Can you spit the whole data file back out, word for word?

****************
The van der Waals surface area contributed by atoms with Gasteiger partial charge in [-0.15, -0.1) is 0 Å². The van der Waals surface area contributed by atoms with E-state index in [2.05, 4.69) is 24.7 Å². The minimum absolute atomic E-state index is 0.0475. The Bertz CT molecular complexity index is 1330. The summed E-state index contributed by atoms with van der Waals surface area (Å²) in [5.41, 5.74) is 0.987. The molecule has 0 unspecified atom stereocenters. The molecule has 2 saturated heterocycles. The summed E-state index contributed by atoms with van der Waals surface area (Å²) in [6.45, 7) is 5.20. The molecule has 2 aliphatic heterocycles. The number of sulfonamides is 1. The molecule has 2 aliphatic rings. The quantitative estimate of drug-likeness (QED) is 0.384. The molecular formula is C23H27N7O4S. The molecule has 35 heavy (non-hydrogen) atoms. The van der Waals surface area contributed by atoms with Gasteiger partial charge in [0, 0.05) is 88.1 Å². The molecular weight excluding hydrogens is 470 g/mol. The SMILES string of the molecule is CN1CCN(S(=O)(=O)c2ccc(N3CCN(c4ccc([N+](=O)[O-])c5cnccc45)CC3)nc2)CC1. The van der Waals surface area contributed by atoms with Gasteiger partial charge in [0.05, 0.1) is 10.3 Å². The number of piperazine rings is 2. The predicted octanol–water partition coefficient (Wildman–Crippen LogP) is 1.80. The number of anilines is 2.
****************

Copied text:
The van der Waals surface area contributed by atoms with Gasteiger partial charge in [-0.15, -0.1) is 0 Å². The van der Waals surface area contributed by atoms with E-state index in [2.05, 4.69) is 24.7 Å². The minimum absolute atomic E-state index is 0.0475. The Bertz CT molecular complexity index is 1330. The summed E-state index contributed by atoms with van der Waals surface area (Å²) in [5.41, 5.74) is 0.987. The molecule has 0 unspecified atom stereocenters. The molecule has 2 saturated heterocycles. The summed E-state index contributed by atoms with van der Waals surface area (Å²) in [6.45, 7) is 5.20. The molecule has 2 aliphatic heterocycles. The number of sulfonamides is 1. The molecule has 2 aliphatic rings. The quantitative estimate of drug-likeness (QED) is 0.384. The molecular formula is C23H27N7O4S. The molecule has 35 heavy (non-hydrogen) atoms. The van der Waals surface area contributed by atoms with Gasteiger partial charge in [0, 0.05) is 88.1 Å². The molecular weight excluding hydrogens is 470 g/mol. The SMILES string of the molecule is CN1CCN(S(=O)(=O)c2ccc(N3CCN(c4ccc([N+](=O)[O-])c5cnccc45)CC3)nc2)CC1. The van der Waals surface area contributed by atoms with Gasteiger partial charge in [0.05, 0.1) is 10.3 Å². The number of piperazine rings is 2. The predicted octanol–water partition coefficient (Wildman–Crippen LogP) is 1.80. The number of anilines is 2.